### P. STATISTICS LESSON 13 – 2 (DAY 2)

```AP STATISTICS
LESSON 13 – 2
(DAY 2)
CHI-SQUARE USED TO TEST
HOMOGENEITY OF
POPULATIONS AND
ASSOCIATION/INDEPENDENCE
ESSENTIAL QUESTION:
How is Chi-square used to test
homogeneity and
association/distribution?
Objectives:
• To use the chi-square tests to test for
homogeneity.
• To use the chi-square tests to test for
association/independence.
The Chi-square Test for
Homogeneity of Populations
Comparing the sample proportions of
success describes the differences among the
three treatments for cocaine addiction. But
the statistical test that tells us whether those
differences are statistically significant
doesn’t use the sample proportions. It
compares the observed and expected counts.
Chi-square statistic
The chi-square statistic is a measure of how far the
observed counts in a two-way table are from the
expected counts. The formula for the statistic is
X2 = ∑ ( observed count – expected count)2
expected count
The sum is over all r x c cells in the table.
Characteristics of Chi-Square
The chi-square is a sum of terms, one for each cell in
the table.
As in the test for goodness of fit, you should think of
the chi-square statistic X2 as a measure of the distance
of the observed counts from the expected counts.
Like any distance, it is always zero or positive.
Although the alternative hypothesis Ha is many-sided,
the chi-square test is one-sided because any violation
of Ho tends to produce a large value of X2 .
Small values of X2 are not evidence against Ho .
Chi-square Test for Homogeneity of
Populations
• Select independent SRSs from each of c
populations. Classify each individual in a sample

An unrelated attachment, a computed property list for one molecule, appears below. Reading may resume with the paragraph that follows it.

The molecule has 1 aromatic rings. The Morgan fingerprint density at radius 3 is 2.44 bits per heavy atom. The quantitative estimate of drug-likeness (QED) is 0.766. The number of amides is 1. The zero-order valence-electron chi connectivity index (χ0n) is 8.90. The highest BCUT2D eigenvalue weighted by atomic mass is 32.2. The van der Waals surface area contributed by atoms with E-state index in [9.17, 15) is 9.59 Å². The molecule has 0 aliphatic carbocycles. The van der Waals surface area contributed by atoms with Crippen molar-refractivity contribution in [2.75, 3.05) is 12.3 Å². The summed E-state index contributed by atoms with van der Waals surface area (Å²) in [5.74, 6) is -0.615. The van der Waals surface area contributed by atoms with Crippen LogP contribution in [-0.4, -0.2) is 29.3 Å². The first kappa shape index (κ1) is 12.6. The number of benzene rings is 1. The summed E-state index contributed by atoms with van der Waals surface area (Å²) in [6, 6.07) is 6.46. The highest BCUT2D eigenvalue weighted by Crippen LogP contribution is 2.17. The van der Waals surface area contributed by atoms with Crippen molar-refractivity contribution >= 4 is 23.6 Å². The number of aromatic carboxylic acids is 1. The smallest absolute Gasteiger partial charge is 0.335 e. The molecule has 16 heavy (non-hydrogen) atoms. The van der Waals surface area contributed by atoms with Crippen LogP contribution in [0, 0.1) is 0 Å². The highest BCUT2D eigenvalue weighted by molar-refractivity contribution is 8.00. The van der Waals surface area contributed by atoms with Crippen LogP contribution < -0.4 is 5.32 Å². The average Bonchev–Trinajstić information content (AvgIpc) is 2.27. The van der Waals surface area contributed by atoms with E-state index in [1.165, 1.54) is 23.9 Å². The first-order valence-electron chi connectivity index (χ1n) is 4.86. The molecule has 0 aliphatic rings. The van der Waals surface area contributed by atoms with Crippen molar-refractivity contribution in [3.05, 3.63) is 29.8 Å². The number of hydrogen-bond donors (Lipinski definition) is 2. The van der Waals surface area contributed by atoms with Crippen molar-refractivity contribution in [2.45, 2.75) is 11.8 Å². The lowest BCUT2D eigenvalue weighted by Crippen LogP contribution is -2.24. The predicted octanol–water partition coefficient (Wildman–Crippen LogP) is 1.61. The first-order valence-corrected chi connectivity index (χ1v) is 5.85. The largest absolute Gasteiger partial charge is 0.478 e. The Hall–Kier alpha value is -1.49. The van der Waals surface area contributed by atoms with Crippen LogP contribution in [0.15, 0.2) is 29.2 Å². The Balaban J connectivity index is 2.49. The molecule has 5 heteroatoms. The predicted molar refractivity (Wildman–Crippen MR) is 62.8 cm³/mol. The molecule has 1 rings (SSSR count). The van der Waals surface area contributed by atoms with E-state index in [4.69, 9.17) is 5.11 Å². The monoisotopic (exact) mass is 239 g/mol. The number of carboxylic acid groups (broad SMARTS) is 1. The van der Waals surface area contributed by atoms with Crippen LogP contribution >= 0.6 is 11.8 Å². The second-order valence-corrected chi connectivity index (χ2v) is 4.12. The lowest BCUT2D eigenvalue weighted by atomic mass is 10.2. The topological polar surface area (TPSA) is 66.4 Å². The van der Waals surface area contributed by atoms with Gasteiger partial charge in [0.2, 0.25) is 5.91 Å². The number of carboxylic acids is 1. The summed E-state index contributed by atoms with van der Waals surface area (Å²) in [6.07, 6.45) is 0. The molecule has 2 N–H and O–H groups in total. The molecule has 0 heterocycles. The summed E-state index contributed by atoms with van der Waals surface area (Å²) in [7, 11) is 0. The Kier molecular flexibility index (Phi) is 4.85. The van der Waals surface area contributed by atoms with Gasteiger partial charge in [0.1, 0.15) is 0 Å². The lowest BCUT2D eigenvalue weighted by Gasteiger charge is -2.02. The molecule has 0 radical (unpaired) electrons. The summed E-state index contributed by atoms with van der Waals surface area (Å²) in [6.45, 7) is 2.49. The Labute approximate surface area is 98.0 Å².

according to a categorical response variable with r
possible values. There are c different sets of
proportions to be compared, one for each
population.
• The null hypothesis is that the distribution of the
response variable is the same in all c populations.
The alternative hypothesis says that these c
distributions are not all the same.
Chi-square Test for Homogeneity of
Populations (continued…)
• If Ho is true, the chi-square statistic X2 has
approximately a X2 distribution with
(r – 1)(c – 1) degrees of freedom (df).
• The P-value for the
chi-square test is the
area to the right of X2
under the chi-square
density curve with df
degrees of freedom.
Cell Counts Required for the
Chi-Square Test
You can safely use the chi-square test with
critical values from the chi-square distribution
when no more than 20% of the expected
counts are less than 5 and all individual
expected counts are 1 or greater. In
particular, all four expected counts of a 2 x 2
table should be 5 or greater.
Example 13.7 Page 752
Is Desipramine Effective in Treating
df = (r-1)(c-1) = 3-1)(2-1) = 2
• Look in the df = 2 row of Table E. The value X2 =
10.5 falls between the 0.01 and 0.005 critical
values of the chi-square distribution with 2
degrees of freedom.
• Remember that the chi-square test is always onesided. So the P-value of X2 = 10.5 is between
0.01 and 0.005.
Calculating chi-square With
Technology
Calculating the expected counts and then the
chi-square statistic by hand is a bit timeconsuming.
Computers and calculators save time and get
the math right.
Chi-square Tests with Minitab
• We enter the two-way table.